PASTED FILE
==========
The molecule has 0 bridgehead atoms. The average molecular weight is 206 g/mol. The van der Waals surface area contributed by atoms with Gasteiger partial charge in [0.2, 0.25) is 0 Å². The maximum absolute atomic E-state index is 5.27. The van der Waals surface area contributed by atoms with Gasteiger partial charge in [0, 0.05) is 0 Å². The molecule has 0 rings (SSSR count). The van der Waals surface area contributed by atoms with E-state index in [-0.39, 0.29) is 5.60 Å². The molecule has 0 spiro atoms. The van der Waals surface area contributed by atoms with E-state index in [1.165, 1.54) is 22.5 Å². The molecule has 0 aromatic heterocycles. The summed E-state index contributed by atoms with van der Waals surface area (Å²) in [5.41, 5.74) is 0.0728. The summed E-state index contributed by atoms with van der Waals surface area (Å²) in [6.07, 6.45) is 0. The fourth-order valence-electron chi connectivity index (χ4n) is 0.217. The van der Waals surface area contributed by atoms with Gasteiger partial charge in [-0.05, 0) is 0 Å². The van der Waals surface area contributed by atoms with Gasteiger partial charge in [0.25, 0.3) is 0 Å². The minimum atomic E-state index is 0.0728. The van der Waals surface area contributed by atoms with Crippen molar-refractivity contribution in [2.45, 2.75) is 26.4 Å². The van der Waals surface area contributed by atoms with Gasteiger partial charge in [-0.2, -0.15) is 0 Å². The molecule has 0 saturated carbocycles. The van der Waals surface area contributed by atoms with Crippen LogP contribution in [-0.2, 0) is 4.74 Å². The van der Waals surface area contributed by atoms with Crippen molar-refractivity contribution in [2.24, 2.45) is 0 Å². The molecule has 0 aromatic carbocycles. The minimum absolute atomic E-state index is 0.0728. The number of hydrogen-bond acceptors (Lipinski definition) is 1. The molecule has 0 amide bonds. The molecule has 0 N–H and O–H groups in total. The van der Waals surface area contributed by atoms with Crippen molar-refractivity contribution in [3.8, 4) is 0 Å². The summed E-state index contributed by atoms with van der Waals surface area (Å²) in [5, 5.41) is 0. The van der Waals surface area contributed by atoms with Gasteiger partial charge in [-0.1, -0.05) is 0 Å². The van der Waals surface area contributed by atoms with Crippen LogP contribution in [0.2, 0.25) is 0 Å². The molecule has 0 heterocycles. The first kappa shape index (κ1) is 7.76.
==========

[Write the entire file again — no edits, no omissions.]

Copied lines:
The molecule has 0 bridgehead atoms. The average molecular weight is 206 g/mol. The van der Waals surface area contributed by atoms with Gasteiger partial charge in [0.2, 0.25) is 0 Å². The maximum absolute atomic E-state index is 5.27. The van der Waals surface area contributed by atoms with Gasteiger partial charge in [0, 0.05) is 0 Å². The molecule has 0 rings (SSSR count). The van der Waals surface area contributed by atoms with E-state index in [-0.39, 0.29) is 5.60 Å². The molecule has 0 spiro atoms. The van der Waals surface area contributed by atoms with E-state index in [1.165, 1.54) is 22.5 Å². The molecule has 0 aromatic heterocycles. The summed E-state index contributed by atoms with van der Waals surface area (Å²) in [5.41, 5.74) is 0.0728. The summed E-state index contributed by atoms with van der Waals surface area (Å²) in [6.07, 6.45) is 0. The fourth-order valence-electron chi connectivity index (χ4n) is 0.217. The van der Waals surface area contributed by atoms with Gasteiger partial charge in [-0.05, 0) is 0 Å². The van der Waals surface area contributed by atoms with Gasteiger partial charge in [0.25, 0.3) is 0 Å². The minimum atomic E-state index is 0.0728. The van der Waals surface area contributed by atoms with Crippen molar-refractivity contribution in [2.45, 2.75) is 26.4 Å². The van der Waals surface area contributed by atoms with Gasteiger partial charge in [-0.2, -0.15) is 0 Å². The molecule has 0 saturated carbocycles. The van der Waals surface area contributed by atoms with Crippen LogP contribution in [-0.2, 0) is 4.74 Å². The van der Waals surface area contributed by atoms with Crippen molar-refractivity contribution in [2.24, 2.45) is 0 Å². The molecule has 0 aromatic carbocycles. The minimum absolute atomic E-state index is 0.0728. The number of hydrogen-bond acceptors (Lipinski definition) is 1. The molecule has 0 amide bonds. The molecule has 0 N–H and O–H groups in total. The van der Waals surface area contributed by atoms with Crippen molar-refractivity contribution in [3.8, 4) is 0 Å². The summed E-state index contributed by atoms with van der Waals surface area (Å²) in [5, 5.41) is 0. The van der Waals surface area contributed by atoms with Gasteiger partial charge in [-0.1, -0.05) is 0 Å². The van der Waals surface area contributed by atoms with Crippen LogP contribution in [0.2, 0.25) is 0 Å². The molecule has 0 heterocycles. The first kappa shape index (κ1) is 7.76.